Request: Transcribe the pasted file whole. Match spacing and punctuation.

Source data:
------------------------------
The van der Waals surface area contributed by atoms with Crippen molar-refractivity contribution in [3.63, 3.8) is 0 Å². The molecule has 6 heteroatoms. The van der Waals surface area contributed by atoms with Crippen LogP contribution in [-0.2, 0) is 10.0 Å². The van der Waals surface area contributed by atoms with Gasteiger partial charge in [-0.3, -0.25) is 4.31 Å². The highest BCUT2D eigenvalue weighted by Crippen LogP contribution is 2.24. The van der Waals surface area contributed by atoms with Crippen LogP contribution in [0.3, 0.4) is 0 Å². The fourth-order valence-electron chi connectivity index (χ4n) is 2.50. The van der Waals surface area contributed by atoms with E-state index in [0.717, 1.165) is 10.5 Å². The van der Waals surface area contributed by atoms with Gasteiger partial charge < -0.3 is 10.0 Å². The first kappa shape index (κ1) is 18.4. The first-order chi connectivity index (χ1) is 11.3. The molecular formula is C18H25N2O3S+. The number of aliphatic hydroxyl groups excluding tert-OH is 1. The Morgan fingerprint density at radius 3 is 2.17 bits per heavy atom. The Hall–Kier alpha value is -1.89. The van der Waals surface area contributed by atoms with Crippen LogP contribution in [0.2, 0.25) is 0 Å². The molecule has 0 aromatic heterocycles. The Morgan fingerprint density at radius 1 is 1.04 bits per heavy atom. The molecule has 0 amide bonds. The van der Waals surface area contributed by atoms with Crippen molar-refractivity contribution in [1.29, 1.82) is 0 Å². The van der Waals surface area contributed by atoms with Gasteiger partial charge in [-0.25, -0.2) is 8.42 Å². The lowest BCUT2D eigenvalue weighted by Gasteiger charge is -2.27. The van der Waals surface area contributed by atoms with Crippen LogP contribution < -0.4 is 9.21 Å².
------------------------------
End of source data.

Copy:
The van der Waals surface area contributed by atoms with Crippen molar-refractivity contribution in [3.63, 3.8) is 0 Å². The molecule has 6 heteroatoms. The van der Waals surface area contributed by atoms with Crippen LogP contribution in [-0.2, 0) is 10.0 Å². The van der Waals surface area contributed by atoms with Gasteiger partial charge in [-0.3, -0.25) is 4.31 Å². The highest BCUT2D eigenvalue weighted by Crippen LogP contribution is 2.24. The van der Waals surface area contributed by atoms with Crippen LogP contribution in [0.3, 0.4) is 0 Å². The fourth-order valence-electron chi connectivity index (χ4n) is 2.50. The van der Waals surface area contributed by atoms with E-state index in [0.717, 1.165) is 10.5 Å². The van der Waals surface area contributed by atoms with Gasteiger partial charge < -0.3 is 10.0 Å². The first kappa shape index (κ1) is 18.4. The first-order chi connectivity index (χ1) is 11.3. The molecular formula is C18H25N2O3S+. The number of aliphatic hydroxyl groups excluding tert-OH is 1. The Morgan fingerprint density at radius 3 is 2.17 bits per heavy atom. The Hall–Kier alpha value is -1.89. The van der Waals surface area contributed by atoms with Crippen LogP contribution in [0.2, 0.25) is 0 Å². The molecule has 0 aromatic heterocycles. The Morgan fingerprint density at radius 1 is 1.04 bits per heavy atom. The molecule has 0 amide bonds. The van der Waals surface area contributed by atoms with Crippen molar-refractivity contribution in [1.29, 1.82) is 0 Å². The van der Waals surface area contributed by atoms with Gasteiger partial charge in [-0.25, -0.2) is 8.42 Å². The lowest BCUT2D eigenvalue weighted by Gasteiger charge is -2.27. The van der Waals surface area contributed by atoms with Crippen LogP contribution < -0.4 is 9.21 Å².